Several branches of my Norwegian-American family began farming in Wisconsin before relocating to Minnesota. The Wisconsin Historical Society website has a fine example of a typical "America Letter," in which immigrants wrote home to Norway and explained all about their day-to-day lives, and in most cases, their newly found prosperity. Increasing population in 19th century Norway made it impossible for the country's agricultural production to support everyone, and only a chosen few had the opportunity to become land owners. When the earliest Norwegian emigrants left their homeland for American soil, many of them settled in Wisconsin. The excerpts below are from a letter written by Norwegian immigrants who settled in Dane County, Wisconsin during the 1840s. These reports from kin in America were eagerly awaited in Norway and widely circulated in the homeland communities. The main author of this letter is Gunder Asmundson Bondal, (pronounced "Boon-doll"), who arrived in Wisconsin in 1848 at age 44. His wife, Kari Evensdatter, also contributed to the letter. In 1854, five years after arriving in Wisconsin, the Bondal family wrote to siblings in Fyrsedal, Norway. A reference to the slight bow, or submissive dip, that Norwegians offered to people of higher social or economic rank in the old country.
Dear Sisters and Brothers: We are firmly convinced that you have waited a long time for a writing and information from us in this, our foreign home. This step to find a way to this our farm on which we have settled was a chance course as over the ocean we went forward to take to this moral state. We left Crag 8 days after Santenhun Day and finally reached New York after 8 weeks and 3 days of sailing. . . We came to New York on December 1, at 6 o'clock in the morning. On the 2nd we left there at 6 o'clock in the morning and on the 3rd we were in Albany at 6 o'clock in the morning. The canal begins in the town of Albany and goes to the town of Buffalo. From there begins the long inland journey from New York to Koshkonong, it is called karskland in Norske. . . The way has been long, about 300 Norske miles. . . It is almost unbelievable how fortunate it has gone for us the whole time in the new world. There is no one of our ages here who have climbed upward as fast as we. Cattle is now high priced so the first thing each of us did was to sell cattle for 80 dollars each. We own 4 milk cows, 2 that are 2 years old, 2 that are 1 year old and 1 calf. 5 driving oxen, 10 hogs or swine, 20 chickens, 2 geese, and 5 sows. This fall we butchered 4 pretty big hogs. This fall we cut so much wood that we can sell a hundred dollars' worth. We had a desirable and fruitful year. It is not often that we have this much wood and it also has a high price. There are several here who have cut a thousand bushels of wood. . . The price per bushel is a dollar, and that is expensive. The new railroad has just been finished to Madison, which is 3 Norske miles west of here. And everything is expensive here that we need to work the land. We bought a plow to work up the new ground with for 12 dollars. . . A four wheeled wagon costs 61 dollars. One thrashing machine for 25 dollars. 2 iron spades for 2½ dollars. . . Animals or cattle are high priced. A cow costs from 15 to 20 & 25 dollars. For the very best is 30 dollars. . . A pair of horses cost 150 to 200 dollars. There are many horses here. All the different kind of good work tools here are so expensively made the Norske tools are like they were made by a child. All that man shall work with is made in a large factory that is usually driven by a steam engine. There are machines used to cut wood with. Some are called mower machines to cut hay with. Machines to saw wood with. Machines to thrash with. These machines are driven by horses. Wages vary with a year's time. In the summer, wages are 15 to 20 dollars for a month. In the Winter they are 10 to 13 dollars a month. . . Girls usually earn from 1 to 1.30 dollars to 1.50 for a week. The wage is the same both summer and winter. Their work is the same as a housekeeper in Norway. They have more respect for girls here than in Norway. When an American wants to hire a maid, he comes with a horse and carriage. . . And here it is so that a working man will never be from the husband's or master's table to eat whether he works for a shopkeeper or others. All shall be as highly respected. Yes, Americans are friendly and high-flightedness we cannot understand. We are so used to the proud Europeans who are haughty. . . . And one never sees an American with his hands at his sides as the foreigners do. The land's riches and fertility is impossible for us to describe. . . The land is not flat but rolling. It is layered with hills and valleys and mountains, which are higher. These stretch for the most part north and south. . . Here the prairie has had cholera and it has ruled as in Norway. It comes to take control, and it has dominated. Cholera has been here on Koshkonong, but this fall it has not been here in these easterly places. Aadne has been sick with it 2 times and both times we cured him. We all have been in good health the whole time and have had better health than in Norway. I have not been this well for many years. . . . Kari also finds herself well satisfied. Now we do not want to go back even if we were the owners of the best farm in Moland. This we know you cannot believe. My wife has had 2 pregnancies since we arrived here. The first was in the year 1850 the 13 of April and then she delivered twins. One was named Grumund and the other Ole. Grumund lived just 10 days and then died. Ole is doing well. The other was born August 16 in 1853 and was baptized on the 25th. That one was given the name Tone in Baptism. All of our children are in good health, growing and thriving well. We do not want to forget to thank our Father in Heaven who cares for all in his creation every day of our lives. I would not advise any stranger or rich man to come here to this ground as those who have large estates would wonder at the beginning. But those who are good workers will go on because one has to work harder here than in the Fatherland... Here there is a great desire to go to California to look for gold. Thousands of Norske and Americans are going and coming back with hundreds of dollars in gold and money. Those who go there earn 100 dollars a month. Knut Olsen Porsgrund has big thoughts about going there. I think he will. Before, money for the trip was 300 dollars. Now it is 100 dollars. Now there is a faster way to get there. The [wagon] train is now finished to California. Those who are so inclined and are able to go there are merely fortunate. For me, Kari Evensdatter, I would like to kindly ask you who are there to greet my aged father if he is still living, and to all our sisters and brothers that we are living well and are with good health. From your devoted brother, Aadne Asmundson, I believe that I would advise you to come here to America and that you would find it better here when you shall acquire 100 dollars when you earn only 20 dollars in Norway. This I am well acquainted with. I can get a large contract for steady work and get money. Otherwise do as you think, but my advice is the best. Now we will go no further and must break off this our writing. With a diligent greeting to lovable and unforgettable sisters and brothers. And the same to all other relatives and known friends. Live well, and if we are not fortunate enough to see one another more in this world, may we all meet and go forward with gladness in the next. Write us a letter and tell of yourselves. Koshkonong in Wisconsin the 17th of January 1854.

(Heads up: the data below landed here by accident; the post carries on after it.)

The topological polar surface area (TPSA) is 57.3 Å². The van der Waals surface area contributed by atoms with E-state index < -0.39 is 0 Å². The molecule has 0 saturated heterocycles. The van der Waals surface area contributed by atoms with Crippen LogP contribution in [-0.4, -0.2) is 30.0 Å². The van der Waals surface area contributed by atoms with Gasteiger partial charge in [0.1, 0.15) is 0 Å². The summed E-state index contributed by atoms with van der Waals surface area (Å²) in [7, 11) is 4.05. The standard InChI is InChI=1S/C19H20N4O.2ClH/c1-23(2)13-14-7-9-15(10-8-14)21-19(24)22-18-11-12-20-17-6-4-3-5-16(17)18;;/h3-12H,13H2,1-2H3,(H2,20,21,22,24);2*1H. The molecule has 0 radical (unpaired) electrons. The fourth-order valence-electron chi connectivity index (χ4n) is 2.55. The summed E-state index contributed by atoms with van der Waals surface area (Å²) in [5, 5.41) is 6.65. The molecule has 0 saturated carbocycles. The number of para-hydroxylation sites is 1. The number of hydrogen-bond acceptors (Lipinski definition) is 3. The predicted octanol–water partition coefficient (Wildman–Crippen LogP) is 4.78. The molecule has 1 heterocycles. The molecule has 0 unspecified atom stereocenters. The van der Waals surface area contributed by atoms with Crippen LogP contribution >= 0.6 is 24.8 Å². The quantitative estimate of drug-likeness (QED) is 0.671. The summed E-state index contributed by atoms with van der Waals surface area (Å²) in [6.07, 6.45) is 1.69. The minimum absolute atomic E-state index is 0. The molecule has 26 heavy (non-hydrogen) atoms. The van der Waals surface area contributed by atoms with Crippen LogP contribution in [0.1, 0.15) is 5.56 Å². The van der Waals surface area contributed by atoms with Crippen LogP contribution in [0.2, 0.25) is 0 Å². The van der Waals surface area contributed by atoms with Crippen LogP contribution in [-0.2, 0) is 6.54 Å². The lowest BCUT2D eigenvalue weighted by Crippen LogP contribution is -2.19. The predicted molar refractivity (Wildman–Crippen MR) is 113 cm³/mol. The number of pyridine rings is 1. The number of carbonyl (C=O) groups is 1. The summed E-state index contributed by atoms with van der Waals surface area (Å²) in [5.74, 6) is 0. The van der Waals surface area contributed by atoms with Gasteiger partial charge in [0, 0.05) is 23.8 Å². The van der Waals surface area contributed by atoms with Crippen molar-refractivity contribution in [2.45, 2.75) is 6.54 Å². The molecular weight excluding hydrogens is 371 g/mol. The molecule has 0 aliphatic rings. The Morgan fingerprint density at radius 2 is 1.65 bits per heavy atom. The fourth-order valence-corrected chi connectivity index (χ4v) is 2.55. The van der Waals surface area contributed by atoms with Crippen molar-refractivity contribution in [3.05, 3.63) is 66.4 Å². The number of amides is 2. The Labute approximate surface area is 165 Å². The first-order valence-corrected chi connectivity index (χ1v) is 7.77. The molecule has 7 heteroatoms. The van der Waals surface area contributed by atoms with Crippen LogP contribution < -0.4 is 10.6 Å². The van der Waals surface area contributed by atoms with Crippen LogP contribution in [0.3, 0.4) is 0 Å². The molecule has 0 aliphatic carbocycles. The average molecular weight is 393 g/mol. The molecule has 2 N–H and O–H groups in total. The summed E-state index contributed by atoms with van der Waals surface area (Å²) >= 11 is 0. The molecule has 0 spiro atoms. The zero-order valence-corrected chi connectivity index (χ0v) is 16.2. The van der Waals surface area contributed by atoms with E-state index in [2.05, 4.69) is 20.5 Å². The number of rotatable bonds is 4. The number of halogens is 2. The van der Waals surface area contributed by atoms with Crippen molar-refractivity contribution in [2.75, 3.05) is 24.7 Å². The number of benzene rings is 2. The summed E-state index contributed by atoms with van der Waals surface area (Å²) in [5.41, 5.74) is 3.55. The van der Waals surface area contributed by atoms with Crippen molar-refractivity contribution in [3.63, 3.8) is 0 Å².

Gunder Asmundson Bondal Aadne Asmundson Bondal Kari Evensdatter 1854